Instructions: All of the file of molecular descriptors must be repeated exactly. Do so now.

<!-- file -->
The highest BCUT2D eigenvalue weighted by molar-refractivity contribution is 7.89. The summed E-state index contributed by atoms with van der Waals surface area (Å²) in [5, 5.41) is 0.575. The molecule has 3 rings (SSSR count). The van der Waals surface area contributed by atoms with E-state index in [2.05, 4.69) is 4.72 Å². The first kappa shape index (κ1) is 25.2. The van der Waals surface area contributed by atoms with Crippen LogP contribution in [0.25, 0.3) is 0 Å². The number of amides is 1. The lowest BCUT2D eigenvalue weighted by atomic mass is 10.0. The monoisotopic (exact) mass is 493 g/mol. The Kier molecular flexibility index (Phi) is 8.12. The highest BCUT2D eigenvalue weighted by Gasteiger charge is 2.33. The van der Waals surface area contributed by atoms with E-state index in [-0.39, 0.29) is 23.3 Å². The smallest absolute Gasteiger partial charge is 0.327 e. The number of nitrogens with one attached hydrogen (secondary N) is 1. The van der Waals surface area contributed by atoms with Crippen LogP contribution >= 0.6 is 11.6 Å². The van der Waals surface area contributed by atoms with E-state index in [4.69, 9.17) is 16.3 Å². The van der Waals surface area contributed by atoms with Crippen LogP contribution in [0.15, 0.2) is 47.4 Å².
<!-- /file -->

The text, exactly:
The highest BCUT2D eigenvalue weighted by molar-refractivity contribution is 7.89. The summed E-state index contributed by atoms with van der Waals surface area (Å²) in [5, 5.41) is 0.575. The molecule has 3 rings (SSSR count). The van der Waals surface area contributed by atoms with E-state index in [2.05, 4.69) is 4.72 Å². The first kappa shape index (κ1) is 25.2. The van der Waals surface area contributed by atoms with Crippen LogP contribution in [0.25, 0.3) is 0 Å². The number of amides is 1. The lowest BCUT2D eigenvalue weighted by atomic mass is 10.0. The monoisotopic (exact) mass is 493 g/mol. The Kier molecular flexibility index (Phi) is 8.12. The highest BCUT2D eigenvalue weighted by Gasteiger charge is 2.33. The van der Waals surface area contributed by atoms with E-state index in [-0.39, 0.29) is 23.3 Å². The smallest absolute Gasteiger partial charge is 0.327 e. The number of nitrogens with one attached hydrogen (secondary N) is 1. The van der Waals surface area contributed by atoms with Crippen LogP contribution >= 0.6 is 11.6 Å². The van der Waals surface area contributed by atoms with E-state index in [4.69, 9.17) is 16.3 Å². The van der Waals surface area contributed by atoms with Crippen LogP contribution in [0.15, 0.2) is 47.4 Å².